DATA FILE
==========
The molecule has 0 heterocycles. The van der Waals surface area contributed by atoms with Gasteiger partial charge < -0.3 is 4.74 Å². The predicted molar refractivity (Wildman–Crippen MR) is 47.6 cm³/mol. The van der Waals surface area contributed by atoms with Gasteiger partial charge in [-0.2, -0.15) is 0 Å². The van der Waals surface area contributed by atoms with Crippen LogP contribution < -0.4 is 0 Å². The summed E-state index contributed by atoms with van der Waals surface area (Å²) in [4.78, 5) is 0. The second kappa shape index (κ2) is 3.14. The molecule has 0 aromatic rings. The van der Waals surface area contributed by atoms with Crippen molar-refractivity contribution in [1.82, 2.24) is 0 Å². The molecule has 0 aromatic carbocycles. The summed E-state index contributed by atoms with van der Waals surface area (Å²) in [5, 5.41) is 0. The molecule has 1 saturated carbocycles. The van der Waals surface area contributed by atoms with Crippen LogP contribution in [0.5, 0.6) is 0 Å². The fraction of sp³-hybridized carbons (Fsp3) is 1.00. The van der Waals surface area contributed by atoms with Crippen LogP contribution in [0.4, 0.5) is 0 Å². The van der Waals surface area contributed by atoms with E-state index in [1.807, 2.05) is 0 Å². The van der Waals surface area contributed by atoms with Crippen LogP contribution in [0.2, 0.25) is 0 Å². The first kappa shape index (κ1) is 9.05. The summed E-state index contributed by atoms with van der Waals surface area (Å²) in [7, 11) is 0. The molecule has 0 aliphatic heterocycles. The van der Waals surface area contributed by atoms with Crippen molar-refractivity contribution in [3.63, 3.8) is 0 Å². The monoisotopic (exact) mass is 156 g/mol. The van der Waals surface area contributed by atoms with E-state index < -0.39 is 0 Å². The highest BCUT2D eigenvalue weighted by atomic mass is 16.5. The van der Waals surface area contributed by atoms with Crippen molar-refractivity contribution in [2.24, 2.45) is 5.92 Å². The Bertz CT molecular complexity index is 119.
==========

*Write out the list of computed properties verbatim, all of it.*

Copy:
The molecule has 0 heterocycles. The van der Waals surface area contributed by atoms with Gasteiger partial charge < -0.3 is 4.74 Å². The predicted molar refractivity (Wildman–Crippen MR) is 47.6 cm³/mol. The van der Waals surface area contributed by atoms with Gasteiger partial charge in [-0.2, -0.15) is 0 Å². The van der Waals surface area contributed by atoms with Crippen LogP contribution < -0.4 is 0 Å². The summed E-state index contributed by atoms with van der Waals surface area (Å²) in [4.78, 5) is 0. The second kappa shape index (κ2) is 3.14. The molecule has 0 aromatic rings. The van der Waals surface area contributed by atoms with Crippen molar-refractivity contribution in [1.82, 2.24) is 0 Å². The molecule has 0 aromatic carbocycles. The summed E-state index contributed by atoms with van der Waals surface area (Å²) in [5, 5.41) is 0. The molecule has 1 saturated carbocycles. The van der Waals surface area contributed by atoms with Crippen LogP contribution in [0.5, 0.6) is 0 Å². The fraction of sp³-hybridized carbons (Fsp3) is 1.00. The van der Waals surface area contributed by atoms with Crippen LogP contribution in [0.4, 0.5) is 0 Å². The van der Waals surface area contributed by atoms with E-state index in [1.807, 2.05) is 0 Å². The van der Waals surface area contributed by atoms with Crippen LogP contribution in [0.2, 0.25) is 0 Å². The first kappa shape index (κ1) is 9.05. The summed E-state index contributed by atoms with van der Waals surface area (Å²) in [7, 11) is 0. The molecule has 0 aliphatic heterocycles. The van der Waals surface area contributed by atoms with Crippen molar-refractivity contribution in [3.63, 3.8) is 0 Å². The monoisotopic (exact) mass is 156 g/mol. The van der Waals surface area contributed by atoms with E-state index < -0.39 is 0 Å². The highest BCUT2D eigenvalue weighted by atomic mass is 16.5. The van der Waals surface area contributed by atoms with Crippen molar-refractivity contribution in [2.24, 2.45) is 5.92 Å². The Bertz CT molecular complexity index is 119.